Typical face-saving expression would read more like: "We are, as always, honoured by this visit." [unspoken is the idea that we've not shown sufficient respect by allowing five years to pass, and also a deliberate downplaying of the relative power imbalance, since China is really the party honouring Canada, which actually serves to drive home home the imbalance]

  20. They obviously want us to visit more often. Come on guys, they like us.
    They really like us!

  21. Okay, I think I sort of get how this is a rebuke. Adding the bit on about the Canadian press is essentially saying, "Why aren't you listening to your people?" which even I have to admit is a bit rich coming from the Chinese.

    As to the response, I know my response would have been along the lines of "How fortunate it is President Hu does not have to worry about Chinese media," which is why you won't find me at these kind of things. So Harper's response, being both appropriate and – by ignoring the jibe – diplomatic, was excellent.

    Now.. if anybody needs me, I'll be in the shower.. I feel filthy after that last sentence.

  22. I lived in South Korea for 18 months and Japan for 6 months.

    I found concept of 'face' to be fascinating and bewildering at same time.

    I agree with your view but I also recall that you have too factor in size of 'gift' you receive for being chided. I have no idea how important this is to ChiComs – if we knew how much value ChiComs put on this concession we could tell how angry they are.

    "Most significant, for many Canadians, will be the announcement that Canada has been granted, after years of negotiation, Approved Destination Status by the Chinese government.

    The designation makes it possible for Chinese travel agents to organize group tours to Canada. According to Canadian government data, Chinese tourists stay longer (on average, 28 nights) and spend more (on average, better than $1,600 a visit) than those from any other country. With 1.3 million Chinese-Canadian friends and relatives to visit, the new designation promises to inject $100-million a year into Canada's tourism industry, with considerable growth potential." Globe/Mail, Dec 03 '09

  23. Good point . China needed to have the last word before formally mending bridges.

    I liked Harper's response too. He handled the whole thing gracefully.

  24. Interesting observations, Sean. I've never been to China, so I'll defer to your experience dealing with Chinese officials and scholars.

    Judging from your examples, the Chinese obviously choose their words extremely carefully, so I take your point that what seems like mild chiding to Western ears may in fact be harsh rebuke.

  25. Good point about the gift.

    I found face really fascinating too (though I was too young and stupid to fully appreciate it at the time). The whole art of rhetoric and subtle messaging is quite something to behold – though incredibly maddening for impatient westerners.

  26. I should have added that despite my pickiness about interpreting this particular utterance, I pretty much agree with you that we need to let it ride.

    I really wish Canada would decide where we stand on relations with China, and pursue a coherent approach on that basis. It's not helpful to have each party use China as a platform to play to their respective bases.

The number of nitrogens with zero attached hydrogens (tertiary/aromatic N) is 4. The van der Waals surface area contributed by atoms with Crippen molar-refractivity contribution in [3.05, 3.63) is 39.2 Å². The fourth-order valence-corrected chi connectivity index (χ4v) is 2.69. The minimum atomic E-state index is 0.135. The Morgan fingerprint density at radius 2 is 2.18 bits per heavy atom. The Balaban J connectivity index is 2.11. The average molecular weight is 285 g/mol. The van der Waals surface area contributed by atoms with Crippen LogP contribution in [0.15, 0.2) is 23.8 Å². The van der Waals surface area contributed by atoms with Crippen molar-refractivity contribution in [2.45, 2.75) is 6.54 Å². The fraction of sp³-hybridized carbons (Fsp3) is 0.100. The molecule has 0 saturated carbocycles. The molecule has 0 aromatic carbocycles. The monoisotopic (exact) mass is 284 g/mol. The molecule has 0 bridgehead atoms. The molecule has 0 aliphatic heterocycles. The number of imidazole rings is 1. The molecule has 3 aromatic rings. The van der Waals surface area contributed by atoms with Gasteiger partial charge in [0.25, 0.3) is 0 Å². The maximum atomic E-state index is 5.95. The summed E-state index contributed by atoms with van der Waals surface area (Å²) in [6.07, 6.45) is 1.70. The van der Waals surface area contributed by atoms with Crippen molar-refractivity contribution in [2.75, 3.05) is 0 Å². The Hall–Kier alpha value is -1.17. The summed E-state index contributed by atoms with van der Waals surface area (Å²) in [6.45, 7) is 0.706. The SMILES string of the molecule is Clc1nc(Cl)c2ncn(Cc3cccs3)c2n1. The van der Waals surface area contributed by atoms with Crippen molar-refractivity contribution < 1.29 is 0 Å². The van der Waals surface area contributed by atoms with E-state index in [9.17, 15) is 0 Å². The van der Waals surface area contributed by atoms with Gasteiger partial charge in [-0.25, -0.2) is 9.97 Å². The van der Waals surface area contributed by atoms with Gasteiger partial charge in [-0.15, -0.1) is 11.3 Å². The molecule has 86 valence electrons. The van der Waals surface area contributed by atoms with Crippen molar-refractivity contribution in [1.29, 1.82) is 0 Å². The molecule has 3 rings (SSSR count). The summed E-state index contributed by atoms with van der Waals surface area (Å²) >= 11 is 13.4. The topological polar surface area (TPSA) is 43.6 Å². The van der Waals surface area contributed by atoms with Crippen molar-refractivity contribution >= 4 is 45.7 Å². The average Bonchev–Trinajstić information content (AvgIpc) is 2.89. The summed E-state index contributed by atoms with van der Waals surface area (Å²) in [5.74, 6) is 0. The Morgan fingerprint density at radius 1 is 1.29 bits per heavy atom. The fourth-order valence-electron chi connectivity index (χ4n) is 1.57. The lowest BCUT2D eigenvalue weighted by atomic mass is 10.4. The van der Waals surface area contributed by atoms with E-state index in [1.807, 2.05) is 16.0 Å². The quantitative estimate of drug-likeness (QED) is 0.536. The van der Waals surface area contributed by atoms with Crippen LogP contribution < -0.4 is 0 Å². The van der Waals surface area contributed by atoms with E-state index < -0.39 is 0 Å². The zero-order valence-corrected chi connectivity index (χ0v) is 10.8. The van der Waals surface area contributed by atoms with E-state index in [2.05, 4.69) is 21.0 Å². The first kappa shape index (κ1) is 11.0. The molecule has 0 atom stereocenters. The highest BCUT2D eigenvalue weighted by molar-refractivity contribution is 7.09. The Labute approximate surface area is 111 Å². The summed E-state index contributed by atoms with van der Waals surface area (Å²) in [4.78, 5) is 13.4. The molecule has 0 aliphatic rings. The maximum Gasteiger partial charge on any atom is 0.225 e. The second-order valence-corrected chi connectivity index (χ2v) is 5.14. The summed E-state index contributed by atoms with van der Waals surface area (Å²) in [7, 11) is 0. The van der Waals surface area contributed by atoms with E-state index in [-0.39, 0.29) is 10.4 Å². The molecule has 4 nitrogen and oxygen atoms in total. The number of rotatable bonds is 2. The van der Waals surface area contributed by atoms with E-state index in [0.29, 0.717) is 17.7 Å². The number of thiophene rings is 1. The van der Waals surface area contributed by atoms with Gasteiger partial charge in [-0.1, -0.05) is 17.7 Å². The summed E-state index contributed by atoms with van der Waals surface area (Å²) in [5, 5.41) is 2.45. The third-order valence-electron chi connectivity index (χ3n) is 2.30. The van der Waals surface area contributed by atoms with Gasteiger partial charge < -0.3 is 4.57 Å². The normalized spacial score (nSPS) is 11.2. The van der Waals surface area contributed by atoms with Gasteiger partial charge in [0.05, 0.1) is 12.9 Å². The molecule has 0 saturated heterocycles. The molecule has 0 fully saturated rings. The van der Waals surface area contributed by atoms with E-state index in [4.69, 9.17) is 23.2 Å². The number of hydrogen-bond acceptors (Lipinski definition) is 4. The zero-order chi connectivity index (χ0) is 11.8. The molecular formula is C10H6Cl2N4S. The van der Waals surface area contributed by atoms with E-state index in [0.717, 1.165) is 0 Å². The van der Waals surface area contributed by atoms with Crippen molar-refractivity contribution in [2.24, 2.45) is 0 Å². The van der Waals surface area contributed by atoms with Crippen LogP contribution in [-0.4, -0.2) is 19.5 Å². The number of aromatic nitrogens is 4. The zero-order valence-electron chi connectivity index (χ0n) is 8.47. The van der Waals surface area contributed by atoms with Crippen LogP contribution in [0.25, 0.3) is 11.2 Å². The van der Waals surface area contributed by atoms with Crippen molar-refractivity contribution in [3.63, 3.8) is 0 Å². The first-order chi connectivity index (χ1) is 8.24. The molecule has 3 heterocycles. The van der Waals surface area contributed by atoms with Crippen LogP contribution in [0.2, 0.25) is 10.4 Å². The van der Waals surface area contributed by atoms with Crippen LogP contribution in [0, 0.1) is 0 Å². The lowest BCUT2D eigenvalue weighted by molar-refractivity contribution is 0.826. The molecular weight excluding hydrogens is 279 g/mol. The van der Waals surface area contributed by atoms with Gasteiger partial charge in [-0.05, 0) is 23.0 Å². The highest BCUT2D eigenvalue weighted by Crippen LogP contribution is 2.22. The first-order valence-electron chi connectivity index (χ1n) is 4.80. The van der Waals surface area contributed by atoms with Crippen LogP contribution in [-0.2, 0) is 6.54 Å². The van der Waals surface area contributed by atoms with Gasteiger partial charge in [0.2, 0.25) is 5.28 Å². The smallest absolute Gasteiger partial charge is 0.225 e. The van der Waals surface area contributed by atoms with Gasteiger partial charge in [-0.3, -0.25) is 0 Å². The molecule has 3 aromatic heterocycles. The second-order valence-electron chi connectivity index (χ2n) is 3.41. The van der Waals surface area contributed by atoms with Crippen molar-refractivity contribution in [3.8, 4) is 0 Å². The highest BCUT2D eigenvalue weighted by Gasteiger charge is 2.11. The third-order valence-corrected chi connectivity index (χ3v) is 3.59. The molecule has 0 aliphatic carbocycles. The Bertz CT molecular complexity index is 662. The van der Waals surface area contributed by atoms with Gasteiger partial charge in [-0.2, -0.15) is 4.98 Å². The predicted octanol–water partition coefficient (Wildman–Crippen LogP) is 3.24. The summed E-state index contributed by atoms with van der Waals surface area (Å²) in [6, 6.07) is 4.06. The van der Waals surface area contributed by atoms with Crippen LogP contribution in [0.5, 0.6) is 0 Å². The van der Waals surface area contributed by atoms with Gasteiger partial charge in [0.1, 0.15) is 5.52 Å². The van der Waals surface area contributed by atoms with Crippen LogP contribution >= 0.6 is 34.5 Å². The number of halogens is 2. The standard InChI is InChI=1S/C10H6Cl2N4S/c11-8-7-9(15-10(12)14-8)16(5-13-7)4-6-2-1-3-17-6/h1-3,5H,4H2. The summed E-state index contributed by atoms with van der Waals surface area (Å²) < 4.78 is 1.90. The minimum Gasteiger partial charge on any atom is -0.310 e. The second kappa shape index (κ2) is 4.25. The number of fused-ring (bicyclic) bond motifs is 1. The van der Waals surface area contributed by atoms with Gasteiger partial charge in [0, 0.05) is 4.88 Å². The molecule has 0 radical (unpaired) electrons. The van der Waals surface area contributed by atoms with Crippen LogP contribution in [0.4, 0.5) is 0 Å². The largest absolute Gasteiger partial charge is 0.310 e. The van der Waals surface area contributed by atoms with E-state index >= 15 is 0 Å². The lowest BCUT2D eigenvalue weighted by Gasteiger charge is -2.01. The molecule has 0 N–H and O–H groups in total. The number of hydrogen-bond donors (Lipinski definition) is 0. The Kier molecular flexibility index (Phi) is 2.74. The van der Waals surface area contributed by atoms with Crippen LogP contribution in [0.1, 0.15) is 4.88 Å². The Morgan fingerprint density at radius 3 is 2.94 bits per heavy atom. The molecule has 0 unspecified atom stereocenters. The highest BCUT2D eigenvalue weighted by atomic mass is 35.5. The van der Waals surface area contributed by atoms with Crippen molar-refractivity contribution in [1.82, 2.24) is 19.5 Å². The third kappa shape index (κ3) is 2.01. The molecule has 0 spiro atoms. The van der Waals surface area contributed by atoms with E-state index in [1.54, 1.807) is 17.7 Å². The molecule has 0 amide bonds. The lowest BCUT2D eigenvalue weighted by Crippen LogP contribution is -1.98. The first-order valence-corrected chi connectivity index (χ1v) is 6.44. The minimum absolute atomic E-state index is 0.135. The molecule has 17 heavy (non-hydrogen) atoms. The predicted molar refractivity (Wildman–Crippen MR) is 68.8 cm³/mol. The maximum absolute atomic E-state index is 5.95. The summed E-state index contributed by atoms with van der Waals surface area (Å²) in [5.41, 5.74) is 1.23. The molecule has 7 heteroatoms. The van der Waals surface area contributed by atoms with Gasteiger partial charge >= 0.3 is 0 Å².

• "It's not helpful to have each party use China as a platform to play to their respective bases."

      i concur Sean, but would just add that nor is is helpful to switch that representation of China in their platform up when convenient.

      I would have found it a lot easier to be riled by China's rebuke today if SH had stuck to his completely legit concern re China's human rights rather then let if fade into the background in today's paper signing performances.

      • Which I think is what the opposition is trying to say, but in an entirely unhelpful and opportunistic way.

        The Conservatives have made a lot of hay out of taking pokes at China, but I don't sense they've thought the ramifications through sufficiently (I also think it's fair to say Harper and his gang are completely out their league in the arena of foreign relations, outside of particular economic files).

        But that's not to say that we haven't thrown morality aside in favour of economic concerns for a long time when it comes to China. As easy as it is to bluster about China and human rights when they're not the room, the reality is we want their labour and markets a heck of a lot more than we want them to stop jailing and killing folks for no reason.

  27. "I found face really fascinating too"

    I taught english to koreans. First day on job, four days after I arrived, I am teaching bilingual class of korean students who want to keep up their english skills while they are in university. I told class about shop I was going to find later – western food. It was wrong neighbourhood and I spent four hours wasting my time.

    Next day in class, my students ask me how my shopping went, wasn't where I thought it was I said, class says they knew I was going to wrong area, I ask why didn't they say something so I wouldn't waste an afternoon, they answer that they didn't want to embarrass me.

    That was my introduction to 'face' but I was lucky that I taught a lot of Koreans who were fluent english speakers and we could talk about whatever we liked. I learned lots about culture and a whole lot else.

  28. That is a classic story! I'm going to use it next time I teach linguistics.

  29. I'd say it is the classic one-upmanship/last word diplomacy of the Chinese.

    You want to rebuke me about human rights? I'll talk about Indian land claims and schools, AND delay approval of business visas for a month.

    You want to complain publicly about delayed visas? I'll walk away from the negotiating table on this trade agreement for a little while.

    You want to threaten pulling back your trade negotiating team? I will pull away my trade team.


    Until you give up and let them have the last word, no matter how little the issue or right or wrong.

    I thought Harper's response was dead on. Mild rebuke back and on to business.

  30. This is completely inappropriate. Harper should have stood up and walked out.